released Apr 27th, 2010

from the album - Move It

bio from all music

With a group of musicians rotating around the Israel-born New Yorkers Ori Kaplan and Tamir Muskat, Balkan Beat Box plays Mediterranean-influenced music that incorporates traditions from Eastern Europe, the Middle East, and New York electronica. Both men had plenty of experience playing in various eclectic bands before starting BBB: saxophonist Kaplan came to the U.S. to play jazz but soon fell into the underground, immigrant-driven scene, hooking up with Gogol Bordello and others, while percussionist Muskat played in Firewater for a while as well as flexing his production muscles (which he also uses with BBB) in projects with Gogol Bordello among others. In 2005, with help from bassist Itamar Ziegler, trombonist Dana Leong, and MC/percussionist Tomer Yosef, the band released their self-titled album on Jdub Records, a label that focused on promoting Jewish music of all sorts. They soon became a fixture in the New York underground, and Balkan Beat Box came out with their second full-length, Nu Med -- an album that also included contributions from guitarist Jeremiah Lockwood, trumpeter Ben Holmes, and saxophonist Peter Hess -- in 2007.

album review from all music

Most world music bands concentrate on a mash-up of African, Caribbean, and African American styles, but as you can probably guess from the band's name, that's not the case with Balkan Beat Box. Drummer and beatmaster Tamir Muskat and sax player Ori Kaplan, the band's core members, are both Israeli immigrants and met while they were playing in Gogol Bordello. They've adopted that band's freewheeling feel for fusing disparate Eastern European musics into something that's greater than the sum of its parts. The fractured meters of Balkan music may be pop's last frontier, but by combining them with the familiar pulse of reggae, rock, and hip-hop -- not to mention the gypsy music of the Arab world and the Mediterranean -- Balkan Beat Box has created something unique and eminently danceable. The drumming on Blue Eyed Black Boy was recorded in real time with real instruments, then diced and sampled to give the music the feel of a live gig. With special guests Orkestar Jovica Ajdarevica and the Serbian gypsy band Kal in tow, BBB take their sound to another level of excitement. "War Again" is an asymmetrical bit of Balkan dancehall reggae with MC Tomer Yosef delivering a powerful plea for peace over the massed ompah of the Orkestar Jovica Ajdarevica brass band. Orkestar Jovica is also featured on a couple of instrumentals -- "Balcumbia," adds Arab, flamenco, and cumbia beats to the mix, while "Smatron" gives Orkestar members a chance to show off their chops with lengthy solos delivered over a smooth, funky reggae beat. The title track is a lullaby for Yosef's new son, a lilting reggae rocker with some striking spaghetti western twang. The song's message of tolerance for people of all ethnicities and colors is still more a prayer than a reality, but it's a timely nod to the multi-cultural society we now inhabit. The set also includes the Balkan R&B of "My Baby," the funky Bulgarian salsa of "Lijepa Mare," and "Move It," a dance-happy blend of Punjabi, Balkan, and Jamaican beats. Ten years ago, nobody would have expected Gogol Bordello's gypsy punk music to break into the mainstream, but they signed with Columbia in 2010. Balkan Beat Box has a similar ethos, and the compelling combination of styles they've forged on Blue Eyed Black Boy shows them capable of making the leap from the underground to the A-list.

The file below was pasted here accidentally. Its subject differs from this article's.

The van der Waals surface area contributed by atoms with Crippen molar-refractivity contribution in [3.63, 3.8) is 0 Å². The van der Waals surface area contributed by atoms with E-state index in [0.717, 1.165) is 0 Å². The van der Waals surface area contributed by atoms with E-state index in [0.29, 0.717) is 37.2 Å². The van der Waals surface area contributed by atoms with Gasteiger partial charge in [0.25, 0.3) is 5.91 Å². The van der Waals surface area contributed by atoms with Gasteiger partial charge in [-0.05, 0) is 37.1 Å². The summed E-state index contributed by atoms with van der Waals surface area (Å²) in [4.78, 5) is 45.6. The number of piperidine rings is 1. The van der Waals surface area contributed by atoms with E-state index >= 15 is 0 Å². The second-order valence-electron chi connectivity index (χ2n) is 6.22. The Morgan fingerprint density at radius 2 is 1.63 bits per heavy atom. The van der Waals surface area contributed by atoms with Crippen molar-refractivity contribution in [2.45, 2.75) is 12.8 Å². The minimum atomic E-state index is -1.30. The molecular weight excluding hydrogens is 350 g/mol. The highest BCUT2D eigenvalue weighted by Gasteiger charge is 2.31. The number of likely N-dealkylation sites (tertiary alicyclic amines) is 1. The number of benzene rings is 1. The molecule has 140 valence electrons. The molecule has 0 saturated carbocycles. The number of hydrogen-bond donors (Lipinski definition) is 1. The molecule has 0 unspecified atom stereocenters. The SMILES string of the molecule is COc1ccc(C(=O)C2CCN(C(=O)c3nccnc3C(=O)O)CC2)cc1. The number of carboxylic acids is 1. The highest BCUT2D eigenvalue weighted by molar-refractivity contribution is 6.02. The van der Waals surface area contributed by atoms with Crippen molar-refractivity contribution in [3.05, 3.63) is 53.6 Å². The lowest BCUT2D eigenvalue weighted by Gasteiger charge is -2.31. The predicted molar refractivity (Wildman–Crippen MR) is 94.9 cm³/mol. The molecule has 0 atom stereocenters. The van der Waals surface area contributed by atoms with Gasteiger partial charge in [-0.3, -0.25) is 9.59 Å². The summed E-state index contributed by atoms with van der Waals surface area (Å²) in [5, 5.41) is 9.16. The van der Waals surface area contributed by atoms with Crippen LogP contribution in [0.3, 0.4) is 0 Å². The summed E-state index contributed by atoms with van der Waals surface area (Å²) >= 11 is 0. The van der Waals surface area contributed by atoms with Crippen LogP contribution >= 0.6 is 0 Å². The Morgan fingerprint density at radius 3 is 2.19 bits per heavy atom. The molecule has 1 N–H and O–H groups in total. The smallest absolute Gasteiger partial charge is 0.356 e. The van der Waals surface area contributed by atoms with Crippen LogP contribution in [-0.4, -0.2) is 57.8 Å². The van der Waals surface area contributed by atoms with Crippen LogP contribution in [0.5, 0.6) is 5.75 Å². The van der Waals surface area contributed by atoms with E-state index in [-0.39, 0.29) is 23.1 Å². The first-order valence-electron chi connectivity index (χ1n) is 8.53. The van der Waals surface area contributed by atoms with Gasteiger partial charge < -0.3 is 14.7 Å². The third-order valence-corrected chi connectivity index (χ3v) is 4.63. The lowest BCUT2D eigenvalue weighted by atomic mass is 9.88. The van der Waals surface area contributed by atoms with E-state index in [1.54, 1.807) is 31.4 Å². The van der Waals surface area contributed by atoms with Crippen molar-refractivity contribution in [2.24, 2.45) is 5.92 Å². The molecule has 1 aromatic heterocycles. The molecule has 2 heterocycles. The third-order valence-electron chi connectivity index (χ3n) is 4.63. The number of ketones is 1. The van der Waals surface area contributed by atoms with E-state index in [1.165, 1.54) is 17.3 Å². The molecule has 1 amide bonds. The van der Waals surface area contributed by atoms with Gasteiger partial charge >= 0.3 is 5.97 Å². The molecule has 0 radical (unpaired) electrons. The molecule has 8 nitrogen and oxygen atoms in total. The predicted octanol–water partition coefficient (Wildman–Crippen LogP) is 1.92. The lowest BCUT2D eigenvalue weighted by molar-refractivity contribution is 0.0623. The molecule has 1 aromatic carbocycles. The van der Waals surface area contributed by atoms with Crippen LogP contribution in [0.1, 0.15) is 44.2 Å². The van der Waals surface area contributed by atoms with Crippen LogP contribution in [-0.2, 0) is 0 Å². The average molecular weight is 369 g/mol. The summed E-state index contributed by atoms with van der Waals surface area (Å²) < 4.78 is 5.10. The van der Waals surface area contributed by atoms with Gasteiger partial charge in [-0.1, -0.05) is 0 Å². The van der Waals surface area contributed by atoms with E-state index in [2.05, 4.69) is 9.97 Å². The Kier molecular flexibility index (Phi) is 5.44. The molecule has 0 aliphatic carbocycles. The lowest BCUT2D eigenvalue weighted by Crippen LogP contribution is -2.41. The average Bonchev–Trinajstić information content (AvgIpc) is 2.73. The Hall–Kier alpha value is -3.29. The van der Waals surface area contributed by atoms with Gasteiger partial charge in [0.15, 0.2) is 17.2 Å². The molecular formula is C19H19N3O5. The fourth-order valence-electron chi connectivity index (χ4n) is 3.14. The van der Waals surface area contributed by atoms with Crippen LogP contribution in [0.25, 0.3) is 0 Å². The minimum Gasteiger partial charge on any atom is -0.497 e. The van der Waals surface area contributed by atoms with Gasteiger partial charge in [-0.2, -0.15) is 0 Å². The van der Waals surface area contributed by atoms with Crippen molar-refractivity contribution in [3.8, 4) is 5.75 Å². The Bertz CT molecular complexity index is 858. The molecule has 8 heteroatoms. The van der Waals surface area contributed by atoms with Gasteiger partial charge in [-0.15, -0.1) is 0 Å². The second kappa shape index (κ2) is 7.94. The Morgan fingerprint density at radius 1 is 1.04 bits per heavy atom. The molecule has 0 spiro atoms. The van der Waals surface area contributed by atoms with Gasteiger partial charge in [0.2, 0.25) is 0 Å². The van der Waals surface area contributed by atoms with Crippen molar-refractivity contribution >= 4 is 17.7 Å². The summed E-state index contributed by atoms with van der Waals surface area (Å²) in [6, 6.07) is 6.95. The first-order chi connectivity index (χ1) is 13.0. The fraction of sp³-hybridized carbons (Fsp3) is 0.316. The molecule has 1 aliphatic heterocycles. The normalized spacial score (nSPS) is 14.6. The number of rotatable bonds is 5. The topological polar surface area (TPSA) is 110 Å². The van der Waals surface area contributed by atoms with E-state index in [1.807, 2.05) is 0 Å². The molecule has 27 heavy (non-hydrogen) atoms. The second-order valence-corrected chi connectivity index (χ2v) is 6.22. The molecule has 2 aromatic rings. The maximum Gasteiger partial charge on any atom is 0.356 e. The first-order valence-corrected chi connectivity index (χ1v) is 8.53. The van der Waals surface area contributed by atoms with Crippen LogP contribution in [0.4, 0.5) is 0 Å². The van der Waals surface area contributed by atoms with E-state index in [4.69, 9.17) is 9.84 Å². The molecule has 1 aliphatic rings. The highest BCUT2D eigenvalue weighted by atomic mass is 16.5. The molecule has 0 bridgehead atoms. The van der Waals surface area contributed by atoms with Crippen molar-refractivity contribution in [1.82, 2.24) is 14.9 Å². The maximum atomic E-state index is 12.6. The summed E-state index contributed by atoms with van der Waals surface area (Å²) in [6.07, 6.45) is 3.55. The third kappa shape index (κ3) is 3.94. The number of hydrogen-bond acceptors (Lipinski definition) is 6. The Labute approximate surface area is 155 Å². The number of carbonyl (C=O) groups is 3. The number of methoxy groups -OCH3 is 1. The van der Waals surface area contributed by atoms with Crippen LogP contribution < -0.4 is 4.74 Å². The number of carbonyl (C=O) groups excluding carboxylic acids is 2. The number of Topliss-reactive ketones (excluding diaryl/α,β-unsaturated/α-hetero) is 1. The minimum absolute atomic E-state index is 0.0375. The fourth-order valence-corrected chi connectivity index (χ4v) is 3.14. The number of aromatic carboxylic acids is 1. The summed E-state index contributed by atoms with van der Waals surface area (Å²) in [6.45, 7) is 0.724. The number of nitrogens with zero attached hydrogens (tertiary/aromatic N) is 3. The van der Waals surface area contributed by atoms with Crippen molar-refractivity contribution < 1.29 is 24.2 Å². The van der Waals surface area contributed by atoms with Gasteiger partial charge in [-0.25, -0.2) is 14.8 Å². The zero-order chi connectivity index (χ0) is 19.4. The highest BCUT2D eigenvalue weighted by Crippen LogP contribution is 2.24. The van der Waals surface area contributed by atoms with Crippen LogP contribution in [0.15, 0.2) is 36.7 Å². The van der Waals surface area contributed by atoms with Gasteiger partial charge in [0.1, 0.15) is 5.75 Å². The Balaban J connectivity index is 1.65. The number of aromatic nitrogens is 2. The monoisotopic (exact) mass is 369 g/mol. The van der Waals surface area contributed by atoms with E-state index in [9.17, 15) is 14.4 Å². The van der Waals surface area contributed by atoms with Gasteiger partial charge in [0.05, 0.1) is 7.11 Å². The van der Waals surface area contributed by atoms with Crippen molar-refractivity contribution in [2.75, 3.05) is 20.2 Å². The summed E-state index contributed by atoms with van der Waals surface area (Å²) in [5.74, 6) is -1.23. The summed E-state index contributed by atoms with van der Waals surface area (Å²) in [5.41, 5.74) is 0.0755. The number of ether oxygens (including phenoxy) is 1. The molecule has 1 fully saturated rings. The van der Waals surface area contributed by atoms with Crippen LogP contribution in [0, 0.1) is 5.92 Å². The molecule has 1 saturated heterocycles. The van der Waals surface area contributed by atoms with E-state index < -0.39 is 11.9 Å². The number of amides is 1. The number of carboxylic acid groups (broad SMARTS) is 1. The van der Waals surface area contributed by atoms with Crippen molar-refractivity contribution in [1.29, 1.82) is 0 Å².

Track Listing

1 Intro :31
2 Move It 3:56
3 Blue Eyed Black Boy 3:22
4 Marcha de la Vida 4:08
5 Dancing with the Moon 3:48
6 Kabulectro 3:44
7 My Baby 4:06
8 Balcumbia 3:20
9 Look Them Act 3:30
10 Smatron 3:50
11 Lijepa Mare 3:36
12 Why 3:07
13 Buhala 4:39
14 War Again 3:08